If you could tell us, Margie Weiss, what happened to your daughter. Go back to 2007.

MARGIE WEISS: 2008 is when she was murdered. And in 2007, she—just before she graduated FSU, and she also had a major in criminal justice as well as psychology—they stopped her because she had been driving eight miles over the speed limit. She went to FSU, Florida State University. And they arrested her because they found 25 grams of pot, which is less than an ounce. And the law is if you have over 20 grams, I believe, it’s a felony. And she went into drug court. And she was to graduate in April, and—of 2008. But when she graduated and was ready to come home in August, her lawyer told her—told us—he called us two days before she was supposed to move home—that she had to stay in Tallahassee to get her—to be able to get her record expunged, which is what we wanted, because she was going to go on for her master’s degree in counseling and be a—and work towards becoming a psychologist and work with kids.

And that never got to happen, because they raided her apartment, and apparently she was getting pot for her and her friends. And they found five ounces, which is less than what this cup would hold. And we, her father and I, were unaware of any of this going on. And when they raided her apartment, the officer said, “We can make all this go away if you work for us.” And she said, “OK,” because she did not want to shame her family.

The problem with—I want to digress and give you my opinion about it. But after that, they used—she called me, and I had just come back from Passover. She was supposed to come with me, but she was in a home at a funeral, and she missed a urine test. And they threw her in jail that weekend, which was the month before they raided her apartment. And I think it was like to scare her, so that later down the road, before her probation was complete, they could do something like this. I don’t know. It’s just—I became suspicious after she was murdered. And—

AMY GOODMAN: So tell us what happened when—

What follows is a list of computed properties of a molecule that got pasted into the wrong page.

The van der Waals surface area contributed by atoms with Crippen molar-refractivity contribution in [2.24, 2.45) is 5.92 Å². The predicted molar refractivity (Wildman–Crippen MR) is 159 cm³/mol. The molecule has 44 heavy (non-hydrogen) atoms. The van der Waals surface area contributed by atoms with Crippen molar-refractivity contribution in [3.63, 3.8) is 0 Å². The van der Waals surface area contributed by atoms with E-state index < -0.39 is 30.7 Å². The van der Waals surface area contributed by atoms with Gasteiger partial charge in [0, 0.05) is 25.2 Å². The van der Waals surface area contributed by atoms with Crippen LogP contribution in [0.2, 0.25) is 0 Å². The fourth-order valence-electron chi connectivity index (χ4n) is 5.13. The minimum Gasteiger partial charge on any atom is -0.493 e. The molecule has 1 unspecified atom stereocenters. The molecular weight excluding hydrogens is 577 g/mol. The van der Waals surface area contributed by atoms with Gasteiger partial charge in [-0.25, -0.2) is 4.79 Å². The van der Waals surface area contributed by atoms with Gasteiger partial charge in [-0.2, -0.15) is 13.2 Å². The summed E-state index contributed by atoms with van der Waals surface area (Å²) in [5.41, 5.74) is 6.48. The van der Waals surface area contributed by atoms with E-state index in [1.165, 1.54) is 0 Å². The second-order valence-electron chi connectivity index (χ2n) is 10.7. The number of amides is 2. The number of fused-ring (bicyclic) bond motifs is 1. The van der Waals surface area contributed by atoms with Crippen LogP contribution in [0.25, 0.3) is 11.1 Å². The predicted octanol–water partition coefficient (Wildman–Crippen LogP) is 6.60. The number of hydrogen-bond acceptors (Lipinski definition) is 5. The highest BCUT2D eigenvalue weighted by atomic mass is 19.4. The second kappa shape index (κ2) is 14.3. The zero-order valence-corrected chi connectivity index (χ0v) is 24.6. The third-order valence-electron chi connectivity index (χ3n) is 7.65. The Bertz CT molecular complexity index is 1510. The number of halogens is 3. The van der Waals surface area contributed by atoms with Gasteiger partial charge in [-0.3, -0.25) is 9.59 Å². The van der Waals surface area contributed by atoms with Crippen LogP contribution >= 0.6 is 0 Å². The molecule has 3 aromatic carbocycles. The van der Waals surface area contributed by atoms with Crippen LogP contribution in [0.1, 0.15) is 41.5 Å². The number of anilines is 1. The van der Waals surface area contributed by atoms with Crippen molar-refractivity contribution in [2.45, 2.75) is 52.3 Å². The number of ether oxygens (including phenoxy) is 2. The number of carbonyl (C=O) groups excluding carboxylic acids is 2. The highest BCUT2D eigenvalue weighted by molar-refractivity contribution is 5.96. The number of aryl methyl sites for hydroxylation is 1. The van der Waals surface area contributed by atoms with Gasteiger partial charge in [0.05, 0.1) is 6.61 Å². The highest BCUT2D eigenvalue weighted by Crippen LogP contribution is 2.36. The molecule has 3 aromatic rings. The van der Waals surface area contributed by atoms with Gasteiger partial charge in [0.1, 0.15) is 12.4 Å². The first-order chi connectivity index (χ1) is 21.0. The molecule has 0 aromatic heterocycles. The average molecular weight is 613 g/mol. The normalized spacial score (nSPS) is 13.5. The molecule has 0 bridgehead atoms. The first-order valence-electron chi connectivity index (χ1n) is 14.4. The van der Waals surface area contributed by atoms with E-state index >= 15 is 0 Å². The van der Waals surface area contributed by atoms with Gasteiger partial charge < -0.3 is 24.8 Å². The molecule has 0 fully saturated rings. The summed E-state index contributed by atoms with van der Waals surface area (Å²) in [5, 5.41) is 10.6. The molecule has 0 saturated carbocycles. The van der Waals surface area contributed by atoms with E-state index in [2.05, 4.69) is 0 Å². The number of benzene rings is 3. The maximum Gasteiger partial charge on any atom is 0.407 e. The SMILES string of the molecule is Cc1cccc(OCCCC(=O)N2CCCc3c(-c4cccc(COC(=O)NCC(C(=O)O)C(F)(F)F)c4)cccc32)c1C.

MARGIE WEISS: —she called me after that, and she said, “Mom, I want you to surround me with your love and light, because I’m thinking of doing something dangerous.” And I paused, and I said, “Rachel, did you just hear what you said? You know, what are you talking about? Don’t do it. But what is it that you’re talking about? If you know ahead of time that you’re going to do something dangerous, that’s enough evidence to tell you not to do it.” And she goes, “Well, you know how I’m a criminal justice major? I thought it would be really cool to like write a book about, you know, working undercover and exposing what it’s all about.” And I said, “That’s the craziest thing I’ve ever heard you tell me.” I said, “Don’t do it.” And she said, “Mom, don’t worry. I’ll be fine.” And I said, “Don’t do it.” And all I knew was the word “undercover” at that time; I didn’t know “informant.” I didn’t know the word “snitch” for like at least two years after that. And she said, “Well, I’ll call you on Monday. We’re going to do it on Monday, and I’ll talk—you know, I’ll tell you what’s going on the whole way through.” And apparently that was the first time and the only time that they used her before she was murdered. And when she called me, the policeman was there in the car. His name was Pooh Bear. And she was talking to him and giggling and acting like it was just an adventure, and that he had her back and he would keep her safe, and then it was all over. And I was certain that since she told me about it, and he knew that I knew, that it really was all over.